At the present time, BBC occupies 200 acres of pristine waterfront property. The student population has grown to nearly 10,000 students. Both the School of Journalism and Mass Communication and the Chaplin School of Hospitality and Tourism Management are nationaly recognized for providing top programs in their respective fields. New high-rise condos are set to be built in the next few years as well. In the following podcast, Dr. Kopenhaver reminisces on her first year at FIU and her hopes for the future of BBC.

Under President Maidique, FIU kicked off its football program early in the decade and many new colleges were inogurated. Much of the develoment occured on the main campus.


When the financial crisis of ‘08 began, budget cuts forced the universiy to tighten it’s bootstraps and re-evaluate growth strategies.


Listen in on our conversation with Meira Langsam, administrative assistant, as she explains the issues the university faced during this time.

Recession Struck FIU and How We PerseveredFIU@50: The History of BBC
A Glimpse of BBC's Trajectory into the FutureFIU@50: The History of BBC








In 1976, Harold Crosby becomes FIU’s second president. Under his leadership, the Biscayne Bay Campus (BBC) opens with 22 areas of study available.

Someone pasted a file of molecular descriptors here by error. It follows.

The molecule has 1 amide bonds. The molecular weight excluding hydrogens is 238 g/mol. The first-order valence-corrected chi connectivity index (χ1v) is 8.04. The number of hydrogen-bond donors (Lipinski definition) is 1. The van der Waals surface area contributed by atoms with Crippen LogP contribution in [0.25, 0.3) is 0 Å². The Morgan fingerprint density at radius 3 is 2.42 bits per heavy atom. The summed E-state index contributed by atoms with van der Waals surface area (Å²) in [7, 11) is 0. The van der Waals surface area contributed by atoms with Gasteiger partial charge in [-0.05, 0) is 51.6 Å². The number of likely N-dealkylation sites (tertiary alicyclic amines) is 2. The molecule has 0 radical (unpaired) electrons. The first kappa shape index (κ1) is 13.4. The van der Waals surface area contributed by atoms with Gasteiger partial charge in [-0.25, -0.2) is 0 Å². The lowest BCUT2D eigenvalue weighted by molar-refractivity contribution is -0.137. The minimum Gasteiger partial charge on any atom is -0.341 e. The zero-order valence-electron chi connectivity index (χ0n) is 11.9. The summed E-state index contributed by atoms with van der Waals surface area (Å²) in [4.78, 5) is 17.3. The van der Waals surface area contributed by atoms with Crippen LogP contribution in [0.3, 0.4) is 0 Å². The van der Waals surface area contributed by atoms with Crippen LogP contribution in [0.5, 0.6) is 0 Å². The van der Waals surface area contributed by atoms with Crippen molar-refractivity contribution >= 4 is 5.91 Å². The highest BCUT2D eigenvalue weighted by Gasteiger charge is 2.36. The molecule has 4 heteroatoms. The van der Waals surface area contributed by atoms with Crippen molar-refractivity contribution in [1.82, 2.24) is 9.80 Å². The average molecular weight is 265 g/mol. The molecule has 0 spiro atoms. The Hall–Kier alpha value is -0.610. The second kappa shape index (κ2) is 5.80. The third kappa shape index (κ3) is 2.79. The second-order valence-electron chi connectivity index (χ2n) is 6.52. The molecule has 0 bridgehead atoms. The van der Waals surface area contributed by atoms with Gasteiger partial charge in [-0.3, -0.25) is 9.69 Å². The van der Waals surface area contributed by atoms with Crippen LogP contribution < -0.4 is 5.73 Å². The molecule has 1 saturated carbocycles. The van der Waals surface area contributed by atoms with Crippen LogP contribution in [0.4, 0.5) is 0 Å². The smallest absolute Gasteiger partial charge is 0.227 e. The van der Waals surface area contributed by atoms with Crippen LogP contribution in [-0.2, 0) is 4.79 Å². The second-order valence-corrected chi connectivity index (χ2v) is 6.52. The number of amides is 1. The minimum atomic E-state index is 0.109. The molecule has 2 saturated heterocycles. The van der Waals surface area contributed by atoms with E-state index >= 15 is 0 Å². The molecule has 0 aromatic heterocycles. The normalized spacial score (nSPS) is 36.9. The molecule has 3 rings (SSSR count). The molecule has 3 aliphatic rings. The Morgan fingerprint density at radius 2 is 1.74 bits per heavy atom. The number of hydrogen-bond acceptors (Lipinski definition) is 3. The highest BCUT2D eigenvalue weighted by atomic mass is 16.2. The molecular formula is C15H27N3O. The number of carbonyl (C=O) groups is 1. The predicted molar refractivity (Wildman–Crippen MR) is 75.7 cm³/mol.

Only one building existed on the grounds. The campus quickly grew with the construction of Academic Center I, a student services building (now the Wolfe University Center), and a new library building. 

Growth did not stall a bit through the '80s. President Crosby had stepped down in ’79 and it was Gregory B. Wolfe’s who would oversee the university.


Under his leadership, FIU became a full 4-year university. The first university housing was built on both campuses. Bay Vista Hall became BBC’s first and only on-campus residence hall, and the Glenn Hubert Library was built shortly after.


FIU’s fourth President, Modesto Maidique, took over in '86. 

BBC's beatiful bay views were in jeapordy. Erosion of the shoreline threatened to compromise the campus's first building. Mangroves were planted and limestone boulders were placed along BBC's shoreline to stabilize the soil and reduce erosion.


In ’92, President Bush visited FIU and officially declared the university had come of age through its innovations.


Shortly after, Hurricane Andrew devasted South Florida as well as the FIU community. However, the university recovered, pushed forward, and by ‘98, the university was offering its first online courses. 

Browse through the timeline below to find our podcasts with Vice Provost, Steve Moll, and Administrative Assistant, Meira Langsam